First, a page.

The Beans: Cost Justification

In the old world, corporate finance diligently peered down from on high and kept a lid on spending. Drawn from various areas within corporate finance, they typically reported to a chief financial officer and worked to achieve financial efficiency and prevent losses. The quantitative rigor they impose on operations is well known to security professionals who have experienced the frustration of attempting to quantify the hard-dollar value of an intangible – the absence of loss through effective security.

Admittedly, all three entities had a common mission – the well-being of the company. But their agendas frequently came into opposition.

Those historic antagonisms and conflicting agenda are dissolving today as security, IT and financial risk managers come together in the face of a common threat that transcends each of their functional areas – the virtual enterprise under attack. This environment of unprecedented risk creates tremendous opportunities for security professionals to significantly elevate their corporate standing and influence. Companies recognize that the threats they face are real and growing. They perceive their vulnerabilities are becoming liabilities that will jeopardize the company's ability to compete, and to revenue growth and profitability.

The Pandora Paradox

While the Pandora's Box of ancient mythology unleashed evil into the world, the modern technology version has provided tremendous good along with its evils. No company today can unplug from the Internet, shut down its global networks and isolate itself from the dangers the technology creates. Those networks, both internal and external, have become the central nervous system of global commerce and a crucial factor in the success of economies all over the world.

This modern paradox has profound implications for the three disciplines forging the convergence of security and IT. In complex and interconnected ways, the problems are also the solutions and vice versa. Companies creating robust computer networks – linking their suppliers, business partners and, in some cases, customers – are able to compete more effectively and efficiently than those who do not. At the same time, they create tremendous risks in those sprawling, always-available systems.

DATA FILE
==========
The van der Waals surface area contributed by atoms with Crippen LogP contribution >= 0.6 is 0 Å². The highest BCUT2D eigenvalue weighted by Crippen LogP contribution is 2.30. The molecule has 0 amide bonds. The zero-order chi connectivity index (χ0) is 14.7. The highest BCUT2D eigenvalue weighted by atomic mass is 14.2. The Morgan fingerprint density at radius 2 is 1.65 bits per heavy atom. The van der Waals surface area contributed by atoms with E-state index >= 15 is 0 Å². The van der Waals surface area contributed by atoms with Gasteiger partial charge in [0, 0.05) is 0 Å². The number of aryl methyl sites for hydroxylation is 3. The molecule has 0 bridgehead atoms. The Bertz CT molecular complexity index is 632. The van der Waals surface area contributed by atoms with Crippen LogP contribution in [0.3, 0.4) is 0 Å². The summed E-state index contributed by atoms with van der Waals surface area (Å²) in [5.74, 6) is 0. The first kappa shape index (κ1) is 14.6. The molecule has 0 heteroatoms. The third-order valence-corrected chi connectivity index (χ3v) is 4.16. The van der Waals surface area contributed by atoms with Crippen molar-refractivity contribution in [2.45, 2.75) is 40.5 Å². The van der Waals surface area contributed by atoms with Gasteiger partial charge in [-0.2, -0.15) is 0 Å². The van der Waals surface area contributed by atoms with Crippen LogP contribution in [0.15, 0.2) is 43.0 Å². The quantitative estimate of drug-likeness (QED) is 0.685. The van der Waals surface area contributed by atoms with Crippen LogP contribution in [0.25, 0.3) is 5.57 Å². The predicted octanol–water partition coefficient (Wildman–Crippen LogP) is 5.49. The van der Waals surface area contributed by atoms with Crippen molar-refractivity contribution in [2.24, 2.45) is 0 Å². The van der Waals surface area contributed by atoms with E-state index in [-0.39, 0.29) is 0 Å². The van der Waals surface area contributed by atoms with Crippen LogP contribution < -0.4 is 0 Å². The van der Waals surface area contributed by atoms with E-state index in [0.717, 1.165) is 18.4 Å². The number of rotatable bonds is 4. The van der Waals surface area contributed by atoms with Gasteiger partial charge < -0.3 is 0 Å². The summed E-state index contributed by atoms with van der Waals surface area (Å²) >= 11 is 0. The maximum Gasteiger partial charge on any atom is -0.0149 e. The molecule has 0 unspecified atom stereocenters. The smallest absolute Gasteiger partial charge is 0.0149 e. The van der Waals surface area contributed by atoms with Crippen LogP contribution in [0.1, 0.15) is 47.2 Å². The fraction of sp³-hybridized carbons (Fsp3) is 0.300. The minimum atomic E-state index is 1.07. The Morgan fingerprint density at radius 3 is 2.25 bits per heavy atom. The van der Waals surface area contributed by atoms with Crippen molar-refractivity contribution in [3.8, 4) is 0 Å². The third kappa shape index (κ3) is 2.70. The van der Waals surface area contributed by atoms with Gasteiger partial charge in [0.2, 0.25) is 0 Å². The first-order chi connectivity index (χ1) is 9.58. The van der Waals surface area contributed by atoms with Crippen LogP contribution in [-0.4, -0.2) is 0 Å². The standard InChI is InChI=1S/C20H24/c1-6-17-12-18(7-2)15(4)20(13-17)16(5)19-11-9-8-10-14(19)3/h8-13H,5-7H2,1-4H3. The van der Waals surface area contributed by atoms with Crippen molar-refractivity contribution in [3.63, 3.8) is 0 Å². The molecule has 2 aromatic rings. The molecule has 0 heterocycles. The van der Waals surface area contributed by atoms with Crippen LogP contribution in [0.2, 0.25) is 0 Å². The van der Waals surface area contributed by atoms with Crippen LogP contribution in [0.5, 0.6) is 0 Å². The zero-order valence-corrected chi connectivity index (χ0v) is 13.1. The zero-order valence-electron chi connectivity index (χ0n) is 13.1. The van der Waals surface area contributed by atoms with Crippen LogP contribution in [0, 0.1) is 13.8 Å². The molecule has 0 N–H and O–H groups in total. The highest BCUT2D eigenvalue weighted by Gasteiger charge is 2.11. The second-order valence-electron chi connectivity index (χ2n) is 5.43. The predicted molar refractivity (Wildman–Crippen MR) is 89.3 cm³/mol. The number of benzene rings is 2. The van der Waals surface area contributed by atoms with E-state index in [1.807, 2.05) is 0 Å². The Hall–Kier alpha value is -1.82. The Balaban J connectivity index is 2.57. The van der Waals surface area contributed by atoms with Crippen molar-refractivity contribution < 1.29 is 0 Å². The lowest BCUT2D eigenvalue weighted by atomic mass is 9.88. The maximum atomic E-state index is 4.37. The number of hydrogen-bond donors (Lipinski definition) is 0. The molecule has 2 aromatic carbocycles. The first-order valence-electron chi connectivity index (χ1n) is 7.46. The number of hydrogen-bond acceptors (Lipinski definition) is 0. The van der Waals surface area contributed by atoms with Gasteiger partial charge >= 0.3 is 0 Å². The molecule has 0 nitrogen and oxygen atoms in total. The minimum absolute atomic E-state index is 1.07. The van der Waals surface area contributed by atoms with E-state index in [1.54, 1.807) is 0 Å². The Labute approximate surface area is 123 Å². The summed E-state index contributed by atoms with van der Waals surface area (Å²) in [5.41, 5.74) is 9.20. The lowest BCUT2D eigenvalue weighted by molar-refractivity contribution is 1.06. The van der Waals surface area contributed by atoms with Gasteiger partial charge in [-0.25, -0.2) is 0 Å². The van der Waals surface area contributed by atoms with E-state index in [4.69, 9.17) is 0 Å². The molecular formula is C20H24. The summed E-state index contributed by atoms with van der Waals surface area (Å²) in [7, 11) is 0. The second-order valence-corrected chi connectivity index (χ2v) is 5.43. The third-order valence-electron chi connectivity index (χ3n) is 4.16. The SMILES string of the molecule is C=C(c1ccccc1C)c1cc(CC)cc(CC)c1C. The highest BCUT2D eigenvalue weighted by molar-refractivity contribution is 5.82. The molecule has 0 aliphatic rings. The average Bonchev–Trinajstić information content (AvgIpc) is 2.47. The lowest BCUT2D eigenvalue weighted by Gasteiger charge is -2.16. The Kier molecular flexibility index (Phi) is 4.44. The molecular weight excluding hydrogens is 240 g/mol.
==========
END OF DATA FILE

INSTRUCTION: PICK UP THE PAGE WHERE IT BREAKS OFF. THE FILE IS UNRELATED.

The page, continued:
Under the merciless pressure of global competition, companies are applying technology to create the efficiencies they need to survive. Outsourcing such operational areas as manufacturing and customer support to low-cost regions of the world creates huge demand for highly sophisticated computer networks capable of transmitting vast amounts of information instantly.

These new forms of corporate structure come with enormous risk. Maintaining an extended enterprise demands careful due diligence of business partners, suppliers and other entities relied on for operations. Today, these external organizations are more closely tied to companies than ever before. Outsourced manufacturing, for example, necessitates that product strategies, plans and other highly competitive and confidential information be shared. While most business partners are honest, there are cases where contract manufacturers producing products for a company also make cheaper knock-off versions of those same products for the counterfeit market. Even more insidious are unscrupulous distributors who divert products into unauthorized sales channels, damaging the integrity of overall sales distribution.

Expanding Opportunities Create Expanding Risks

Global geo-political changes are also opening new markets for economic development in some of the most high-risk regions of the world, including Eastern Europe, the Middle East, Latin America and Africa . Companies are compelled to enter these dangerous markets early to take advantage of the burgeoning opportunities and establish themselves as leaders. Securing operations in those areas is a daunting task hampered by immature infrastructure, social and political unrest and organized criminal activities.

In many industries, joint ventures with competitors impose additional risks. Companies compete in some markets while partnering in others. Only sophisticated and well-coordinated security processes and procedures developed in close cooperation with IT experts can effectively protect companies in such risk-laden endeavors.

Another recent development is adding to the threat equation. Employees today expect and are expected to stay in contact with their companies almost constantly. Workers log into corporate networks from home computers, from cell phones and other mobile devices. The levels of security in place for the use of these new communications processes are far from adequate. Stolen and/or lost laptops contain volumes of sensitive and confidential data. Only now that the problem is impacting the general public are efforts underway to determine the scope of the problem and begin to defend against it.